The key element to this work was reaching out and making connections with multiple stakeholders across the institution. For example, I have co-delivered the digital accessibility webinars with a Student Wellbeing (student support) colleague, as they were able to demonstrate the difficulties that students experience, thus providing crucial context for staff to get their buy-in.
This area of my work has never been explicit and I have always pursued advocacy work as something I feel is one of the single most important elements of digital resources. It not only is crucial for disabled users but it benefits every single student. Over my career the web regulations are still as relevant today as they were 20 years ago, and I appreciate the language of empathy that the original version had.
The work I did around digital accessibility in the first year at Ulster was crucial to setting the foundations for wider advocacy when the pandemic hit. It also made answering a FOI request on our work in this area straightforward as I had everything to hand and was proud of how much information I was able to provide as to how we were supporting staff and students.
Throughout the pandemic raising awareness did increase exponentially, however, there is still a mountain of work to do. Difficult tensions around the time to correct machine-generated captions remain as well as lack of wider engagement with providing ALT text for images. Overall, the largest hurdle is lack of time on the part of colleagues with high teaching loads and lack of awareness of how many students benefit. For example, at times when I start to discuss digital accessibility with someone they state that none of their students have declared a disability. I then try to assure them that this is only the tip of the iceberg when it comes to accommodation. I use the example of having a temporary illness or injury to try to highlight the wider needs.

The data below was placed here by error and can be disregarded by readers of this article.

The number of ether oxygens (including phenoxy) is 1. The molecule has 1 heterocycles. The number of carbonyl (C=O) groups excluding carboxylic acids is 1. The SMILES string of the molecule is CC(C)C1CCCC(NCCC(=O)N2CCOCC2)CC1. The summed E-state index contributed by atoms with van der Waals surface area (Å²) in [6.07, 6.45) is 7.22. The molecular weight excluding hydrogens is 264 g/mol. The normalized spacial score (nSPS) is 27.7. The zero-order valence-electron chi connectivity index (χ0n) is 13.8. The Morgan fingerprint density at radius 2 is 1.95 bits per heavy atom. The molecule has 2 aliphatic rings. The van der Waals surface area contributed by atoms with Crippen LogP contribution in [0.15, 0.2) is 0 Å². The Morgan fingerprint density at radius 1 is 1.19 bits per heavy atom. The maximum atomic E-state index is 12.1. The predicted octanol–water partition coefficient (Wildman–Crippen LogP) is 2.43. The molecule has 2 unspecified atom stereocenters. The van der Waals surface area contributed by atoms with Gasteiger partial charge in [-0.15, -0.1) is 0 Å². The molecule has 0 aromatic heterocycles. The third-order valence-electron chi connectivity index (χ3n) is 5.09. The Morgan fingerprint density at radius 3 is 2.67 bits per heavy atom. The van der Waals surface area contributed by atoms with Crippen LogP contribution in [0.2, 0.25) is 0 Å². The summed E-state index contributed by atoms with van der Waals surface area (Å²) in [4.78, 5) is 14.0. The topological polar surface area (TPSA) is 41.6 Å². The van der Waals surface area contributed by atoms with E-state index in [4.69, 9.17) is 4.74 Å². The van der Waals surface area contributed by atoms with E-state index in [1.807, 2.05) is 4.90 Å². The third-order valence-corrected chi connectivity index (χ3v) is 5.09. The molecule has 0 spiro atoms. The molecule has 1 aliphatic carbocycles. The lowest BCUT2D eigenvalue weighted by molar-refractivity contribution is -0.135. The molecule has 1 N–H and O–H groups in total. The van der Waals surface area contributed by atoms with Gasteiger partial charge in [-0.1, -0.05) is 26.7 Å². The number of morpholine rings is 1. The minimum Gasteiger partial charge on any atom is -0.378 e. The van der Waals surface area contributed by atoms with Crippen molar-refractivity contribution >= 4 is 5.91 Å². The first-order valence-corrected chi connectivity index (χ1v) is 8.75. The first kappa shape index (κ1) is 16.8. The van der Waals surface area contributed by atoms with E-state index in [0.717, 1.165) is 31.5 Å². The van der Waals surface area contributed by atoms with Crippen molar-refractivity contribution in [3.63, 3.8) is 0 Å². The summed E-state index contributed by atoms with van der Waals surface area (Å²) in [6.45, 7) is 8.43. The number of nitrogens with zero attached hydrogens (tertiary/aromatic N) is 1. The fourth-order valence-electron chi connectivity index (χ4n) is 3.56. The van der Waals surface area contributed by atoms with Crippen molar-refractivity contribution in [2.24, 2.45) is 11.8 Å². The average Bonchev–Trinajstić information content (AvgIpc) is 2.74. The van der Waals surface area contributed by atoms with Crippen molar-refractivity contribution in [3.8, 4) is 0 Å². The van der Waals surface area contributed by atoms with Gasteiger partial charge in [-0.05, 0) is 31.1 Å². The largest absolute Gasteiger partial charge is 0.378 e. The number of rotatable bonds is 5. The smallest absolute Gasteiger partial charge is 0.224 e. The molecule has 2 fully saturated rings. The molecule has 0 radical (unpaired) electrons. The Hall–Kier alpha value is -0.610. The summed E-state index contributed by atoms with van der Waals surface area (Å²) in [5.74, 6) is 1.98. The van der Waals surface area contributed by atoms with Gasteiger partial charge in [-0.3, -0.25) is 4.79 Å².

I am pleased to see more and more webinar systems having auto-captions as a user choice and also that people are getting better at describing the literal content on slides rather than skimming over that aspect. Attending AbilityNet webinars regularly keeps my knowledge up to date on this hugely complex area of my work.
Digital Learning Accessibility Statement: Ulster University – note select Digital Learning section on the page.